(Two years)

When I began the Ruricolist I promised myself to continue it for at least two years. Two years suffice; after demonstrating two years I have nothing to prove. But I find that I want to continue. I have not done all that I meant to do this year, and I want to do more besides. This does not feel finished.

Still, it cannot last forever. The Ruricolist is pure trephination. Eventually, when the pressure goes down, I will run out of things to say and start repeating myself. When that happens, I will stop. But not yet and not soon.

[I almost forgot: the yearly index of first lines.]

  1. It is a weak mind which approves of only what it enjoys; it is as weak a mind which enjoys only what it approves of—if only because it is fainthearted to require something new to be explained and defended to you before you can decide whether you enjoy it.
  2. See an old man, a great lord.
  3. Community is best to have, worst to be had by.
  4. It seems wise to warn that the constant fission, branching, and cross-breeding of specializations, in both the sciences and the humanities, must in time, by depriving us of humanistic perspective, doom us to servile narrow-mindedness
  5. Forests have gods of their own that they suckle and shelter, the old gods/Left there by peoples who died in their forests and deer paths.
  6. Expanding the mind is as easy as reading; but enlarging the mind—not supplying it with new facts, or the fact of other perspectives, but opening it out to span them—is a demanding task, best and most easily done by travel, including tourism.
  7. There are only two possible bases on which to build a science of criticism: a criticism of perfection or a criticism of excellence.
  8. The student sat down across from his professor.
  9. The brilliant general Hannibal was beaten by the more brilliant general Scipio; but he was defeated first by the wise general Fabius, called Cunctator, the Delayer.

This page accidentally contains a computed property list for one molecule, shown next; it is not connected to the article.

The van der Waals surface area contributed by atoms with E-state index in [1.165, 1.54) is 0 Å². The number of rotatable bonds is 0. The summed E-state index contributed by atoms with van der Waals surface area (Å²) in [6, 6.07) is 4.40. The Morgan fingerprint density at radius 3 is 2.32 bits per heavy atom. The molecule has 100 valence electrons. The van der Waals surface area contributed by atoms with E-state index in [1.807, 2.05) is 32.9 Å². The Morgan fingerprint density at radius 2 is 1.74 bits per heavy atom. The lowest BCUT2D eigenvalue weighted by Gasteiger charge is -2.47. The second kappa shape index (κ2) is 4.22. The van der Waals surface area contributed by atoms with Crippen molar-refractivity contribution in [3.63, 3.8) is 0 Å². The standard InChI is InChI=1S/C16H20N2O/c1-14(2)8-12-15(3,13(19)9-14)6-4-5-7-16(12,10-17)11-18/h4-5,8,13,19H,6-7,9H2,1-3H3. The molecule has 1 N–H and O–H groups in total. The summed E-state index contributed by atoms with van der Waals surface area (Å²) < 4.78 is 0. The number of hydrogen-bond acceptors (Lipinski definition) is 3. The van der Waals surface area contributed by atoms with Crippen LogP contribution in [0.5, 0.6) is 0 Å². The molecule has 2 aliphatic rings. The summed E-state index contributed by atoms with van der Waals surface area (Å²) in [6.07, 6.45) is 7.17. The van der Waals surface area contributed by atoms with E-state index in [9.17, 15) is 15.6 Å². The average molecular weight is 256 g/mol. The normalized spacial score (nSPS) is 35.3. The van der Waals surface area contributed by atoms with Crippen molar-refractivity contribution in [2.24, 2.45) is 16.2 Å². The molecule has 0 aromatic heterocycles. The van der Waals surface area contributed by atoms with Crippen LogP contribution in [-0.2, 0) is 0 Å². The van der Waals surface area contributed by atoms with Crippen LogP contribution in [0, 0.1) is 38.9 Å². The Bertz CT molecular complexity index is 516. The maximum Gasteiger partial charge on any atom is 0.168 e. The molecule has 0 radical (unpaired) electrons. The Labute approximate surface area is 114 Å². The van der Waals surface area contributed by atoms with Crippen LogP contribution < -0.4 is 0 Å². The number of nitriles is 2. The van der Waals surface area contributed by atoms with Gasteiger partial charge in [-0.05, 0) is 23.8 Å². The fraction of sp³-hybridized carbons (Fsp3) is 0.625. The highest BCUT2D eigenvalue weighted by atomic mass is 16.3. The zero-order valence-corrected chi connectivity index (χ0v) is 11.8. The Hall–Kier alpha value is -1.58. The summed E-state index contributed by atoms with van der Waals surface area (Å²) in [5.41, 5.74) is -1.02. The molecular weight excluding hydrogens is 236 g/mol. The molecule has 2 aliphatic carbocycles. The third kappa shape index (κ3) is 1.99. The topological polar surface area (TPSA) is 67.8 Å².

10. Memetics is the idea (intended to evoke a science) that concepts, systems, religions, cultures, art forms, &c.—all known as memes—live and spread through populations as do viruses and parasites; making the history of human ideas the record of a kind of natural selection.
  11. Sojourning just outside New Orleans, I often walked on the levée by Lake Pontchartrain.
  12. Once there was a dark kingdom, without light or lamp
  13. I wish I could preach bookstores.
  14. Often, where I have been accustomed to walk, other people hike.
  15. A computer with the speed of a human brain would no more feel love and hate, fear death, or make art, than a computer with the speed of a dog's brain would bark and mark its territory.
  16. I followed the old dirt road on down/Into the blues country, where the trees/Grow thick, and the rivers are many and thin.
  17. Too much respect for suffering discourages compassion.
  18. To laugh at others can do them good.
  19. He asks the cold caller: "Why on earth would I want to put any more money in a hedge fund now?"
  20. On a small, rocky island, a gang of Johnny Rooks found by the water a little half-drowned creature.
  21. I saw your costly garden, then I asked:/"What kind of garden is this? All gray and blank/Flowers of bleach and bone.
  22. Do masterworks tend to occur at the beginning of an art form only because they are easiest then?
  23. Eclecticism is becoming one of those words—like empiricism or enthusiasm—that it is difficult to remember could ever have been insults.
  24. In the days before computers, when the possibility of intellectual accomplishment presupposed infinite tolerance for drudgery, the blink comparator was a device used in astronomy.